3.  Follow Your Friends

I subscribe to Eventbrite, which sends me a weekly email telling me which of my Facebook friends are going to which event. Knowing that I will know one person often helps me to have that anchor when I attend different events.

4.  Tweet Away

I have made so many wonderful friends via Twitter. How? Many different ways, but some ideas are:

  • Tweet using the event hashtag to meet other attendees without leaving your seat
  • Engage in conversation with people on Twitter who have common interests, retweet their tweets, respond to theirs, share their blog posts, etc.

5.  Volunteer

Using your time and talents to help others is a great way to meet like-minded people who share common interests and values. It provides a great structured environment to do good and build your network along the way. I love Hands On Bay Area to find volunteer opportunities.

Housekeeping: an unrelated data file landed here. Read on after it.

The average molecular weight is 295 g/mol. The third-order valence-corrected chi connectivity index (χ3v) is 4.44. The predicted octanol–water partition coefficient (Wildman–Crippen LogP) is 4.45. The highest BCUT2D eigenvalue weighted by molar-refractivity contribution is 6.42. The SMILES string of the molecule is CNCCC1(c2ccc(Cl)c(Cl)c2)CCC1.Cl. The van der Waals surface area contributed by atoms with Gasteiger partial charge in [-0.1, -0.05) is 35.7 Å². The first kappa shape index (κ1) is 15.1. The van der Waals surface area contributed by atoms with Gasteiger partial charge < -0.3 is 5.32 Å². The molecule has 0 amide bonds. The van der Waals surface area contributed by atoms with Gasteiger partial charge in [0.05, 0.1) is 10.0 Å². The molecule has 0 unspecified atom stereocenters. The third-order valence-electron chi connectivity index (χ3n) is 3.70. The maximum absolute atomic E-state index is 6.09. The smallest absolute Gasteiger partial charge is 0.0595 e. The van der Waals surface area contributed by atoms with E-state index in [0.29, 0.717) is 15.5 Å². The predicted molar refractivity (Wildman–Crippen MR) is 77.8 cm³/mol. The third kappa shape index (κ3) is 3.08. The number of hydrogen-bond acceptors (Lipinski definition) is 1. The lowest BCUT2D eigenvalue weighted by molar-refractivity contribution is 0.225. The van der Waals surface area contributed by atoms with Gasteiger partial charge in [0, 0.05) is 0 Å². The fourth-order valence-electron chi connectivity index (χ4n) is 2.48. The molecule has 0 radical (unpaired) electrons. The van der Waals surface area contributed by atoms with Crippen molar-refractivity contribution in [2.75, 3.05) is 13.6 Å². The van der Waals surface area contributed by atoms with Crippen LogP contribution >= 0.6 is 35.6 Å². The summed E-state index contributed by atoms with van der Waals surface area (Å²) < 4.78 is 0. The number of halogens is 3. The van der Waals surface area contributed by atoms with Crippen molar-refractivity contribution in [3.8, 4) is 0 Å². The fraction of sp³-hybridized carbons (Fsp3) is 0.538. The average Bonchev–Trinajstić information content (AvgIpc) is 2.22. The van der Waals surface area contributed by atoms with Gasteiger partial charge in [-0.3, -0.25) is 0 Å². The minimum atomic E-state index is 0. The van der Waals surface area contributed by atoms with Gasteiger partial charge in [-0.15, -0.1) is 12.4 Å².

Sourced from Levo (

Sep 23, 2014
Peer Career Advisors
Comments Off on Get to Know Your Co-Workers

Get to Know Your Co-Workers

The Fab Five: The Network Everyone Needs

by Alexandra Moncure
The importance of finding strong mentors, leaders in your field who have both the professional and personal experience to advise you in your career, has been a hot button topic for some time. However, Cindy Pace, the current Director of Change Management & Strategy Integration at Pfizer and the future AVP of Diversity & Inclusion at MetLife, views mentors as just one part of the puzzle. She sat down with Levo League during Office Hours to share the importance of building a strong network among your colleagues.

Pace emphasized the important role networks can have in your development as a leader and your development as an influencer. She thinks of her network as five concentric circles, or the Fab Five, made up of true friends, mentors, advisors, sponsors, and colleagues. Each circle adds value to your professional life in may ways, but Pace argues that the people who know you best as a professional are the people who work alongside you every day, your colleagues.